Buoyancy. Archimedes’ Principle

Would you like to know why some objects float and others sink?

The online buoyancy simulations on this page will help you understand the physical fundamentals that make some objects float and others not and, in particular, you will see how Archimedes’ Principle works.

Buoyancy is the ability of bodies to stay on the surface of a liquid or in the air without sinking. It is a fundamental physical principle governed by Archimedes’ Principle, enunciated by the Greek scientist of the same name.

Archimedes’ principle is a physical law established by the Greek scientist Archimedes, which describes the behavior of bodies immersed in fluids, either liquids or gases. This principle states that a body fully or partially immersed in a fluid will experience a vertical and upward thrust equal to the weight of the fluid displaced by the body. When a body is immersed in a fluid, either completely or partially, the fluid exerts a pressure on the body in all directions. The thrust is the resultant force of all these pressures and is equal to the weight of the fluid displaced by the body. If the weight of the object is less than the thrust, the body will float. If the weight is greater, the body will sink.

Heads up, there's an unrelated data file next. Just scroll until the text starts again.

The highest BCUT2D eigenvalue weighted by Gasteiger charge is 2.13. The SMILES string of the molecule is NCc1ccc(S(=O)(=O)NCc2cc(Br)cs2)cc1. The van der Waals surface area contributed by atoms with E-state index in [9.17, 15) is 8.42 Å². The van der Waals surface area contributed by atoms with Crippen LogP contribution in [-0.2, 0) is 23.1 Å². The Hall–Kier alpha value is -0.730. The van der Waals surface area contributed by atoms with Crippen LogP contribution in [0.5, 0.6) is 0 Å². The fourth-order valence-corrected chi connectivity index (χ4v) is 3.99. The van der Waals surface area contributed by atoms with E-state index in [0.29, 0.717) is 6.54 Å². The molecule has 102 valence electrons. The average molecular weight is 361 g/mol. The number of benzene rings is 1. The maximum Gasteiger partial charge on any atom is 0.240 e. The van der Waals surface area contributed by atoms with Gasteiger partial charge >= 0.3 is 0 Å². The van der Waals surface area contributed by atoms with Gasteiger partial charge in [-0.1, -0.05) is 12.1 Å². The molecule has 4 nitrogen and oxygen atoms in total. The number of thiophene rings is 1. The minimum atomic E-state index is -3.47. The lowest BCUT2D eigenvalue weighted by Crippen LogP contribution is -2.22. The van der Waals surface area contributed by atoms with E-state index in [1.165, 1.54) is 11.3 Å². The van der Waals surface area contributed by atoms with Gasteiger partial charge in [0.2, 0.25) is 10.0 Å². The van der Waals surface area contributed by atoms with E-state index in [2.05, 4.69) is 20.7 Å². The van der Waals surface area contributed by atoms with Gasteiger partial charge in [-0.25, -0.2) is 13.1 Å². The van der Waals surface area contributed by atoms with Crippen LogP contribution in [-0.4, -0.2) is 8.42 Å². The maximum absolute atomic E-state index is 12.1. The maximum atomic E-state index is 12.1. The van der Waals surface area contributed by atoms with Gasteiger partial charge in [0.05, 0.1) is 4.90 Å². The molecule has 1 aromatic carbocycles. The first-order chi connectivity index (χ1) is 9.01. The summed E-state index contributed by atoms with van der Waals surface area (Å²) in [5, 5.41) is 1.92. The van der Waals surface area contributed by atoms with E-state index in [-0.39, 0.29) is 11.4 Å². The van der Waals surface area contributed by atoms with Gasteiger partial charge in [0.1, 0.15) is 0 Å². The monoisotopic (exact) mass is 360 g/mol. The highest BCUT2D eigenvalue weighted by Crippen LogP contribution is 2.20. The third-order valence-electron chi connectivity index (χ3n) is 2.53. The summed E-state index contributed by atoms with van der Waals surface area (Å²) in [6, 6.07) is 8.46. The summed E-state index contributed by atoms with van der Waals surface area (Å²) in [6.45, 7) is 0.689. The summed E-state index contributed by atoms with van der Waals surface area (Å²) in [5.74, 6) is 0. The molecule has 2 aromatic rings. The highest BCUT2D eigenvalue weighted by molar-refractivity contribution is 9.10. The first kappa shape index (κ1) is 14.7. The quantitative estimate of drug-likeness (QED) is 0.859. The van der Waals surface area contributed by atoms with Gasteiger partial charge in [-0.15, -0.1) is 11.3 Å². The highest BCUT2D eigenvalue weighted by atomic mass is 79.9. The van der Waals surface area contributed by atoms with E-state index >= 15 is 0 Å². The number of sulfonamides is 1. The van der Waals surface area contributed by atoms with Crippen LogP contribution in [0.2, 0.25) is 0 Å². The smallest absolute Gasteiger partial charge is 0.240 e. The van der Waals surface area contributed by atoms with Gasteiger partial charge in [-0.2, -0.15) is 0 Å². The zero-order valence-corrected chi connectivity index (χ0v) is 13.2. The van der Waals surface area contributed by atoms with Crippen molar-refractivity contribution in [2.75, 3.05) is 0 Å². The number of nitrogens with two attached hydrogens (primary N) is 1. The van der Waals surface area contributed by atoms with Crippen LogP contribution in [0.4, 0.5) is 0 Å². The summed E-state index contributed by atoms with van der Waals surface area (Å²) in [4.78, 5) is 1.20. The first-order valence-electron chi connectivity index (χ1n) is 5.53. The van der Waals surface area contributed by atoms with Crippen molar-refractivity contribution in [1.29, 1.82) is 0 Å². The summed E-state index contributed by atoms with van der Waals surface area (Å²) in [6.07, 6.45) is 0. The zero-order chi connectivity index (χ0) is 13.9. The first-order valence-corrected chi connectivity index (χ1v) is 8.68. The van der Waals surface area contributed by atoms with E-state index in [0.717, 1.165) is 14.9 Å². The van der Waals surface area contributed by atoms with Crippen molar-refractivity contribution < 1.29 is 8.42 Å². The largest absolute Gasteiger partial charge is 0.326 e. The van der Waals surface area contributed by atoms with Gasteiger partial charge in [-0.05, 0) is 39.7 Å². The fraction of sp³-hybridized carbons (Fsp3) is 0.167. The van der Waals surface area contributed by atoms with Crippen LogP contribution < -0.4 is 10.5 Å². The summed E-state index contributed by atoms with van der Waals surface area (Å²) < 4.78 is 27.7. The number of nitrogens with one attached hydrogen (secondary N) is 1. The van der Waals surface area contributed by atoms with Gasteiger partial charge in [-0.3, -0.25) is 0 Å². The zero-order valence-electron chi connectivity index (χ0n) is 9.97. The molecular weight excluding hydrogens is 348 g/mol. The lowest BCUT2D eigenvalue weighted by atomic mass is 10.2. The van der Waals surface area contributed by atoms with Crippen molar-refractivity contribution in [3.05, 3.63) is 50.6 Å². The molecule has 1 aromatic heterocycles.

The principle of buoyancy is applied in many areas, such as ship design and construction. In the case of ships, for example, the shape and volume of the hull allows enough water to be displaced so that the total weight of the ship is less than the thrust generated by the water, thus ensuring its buoyancy.

In summary, the online buoyancy simulations that can be viewed on this page are a wonderful aid to understanding this important physics concept.


The density of an object is the ratio of its mass to its volume. See how the density of an object changes as its mass or volume changes and how that affects its buoyancy.


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Archimedes’ principle

This simulation allows us to study the fundamental concepts of Archimedes’ principle. Change the mass and volume of the object and see what happens.
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Buoyancy lab


Immerse the two objects in water. Why are they unbalanced? How do you achieve the point of equilibrium? Can you explain it?
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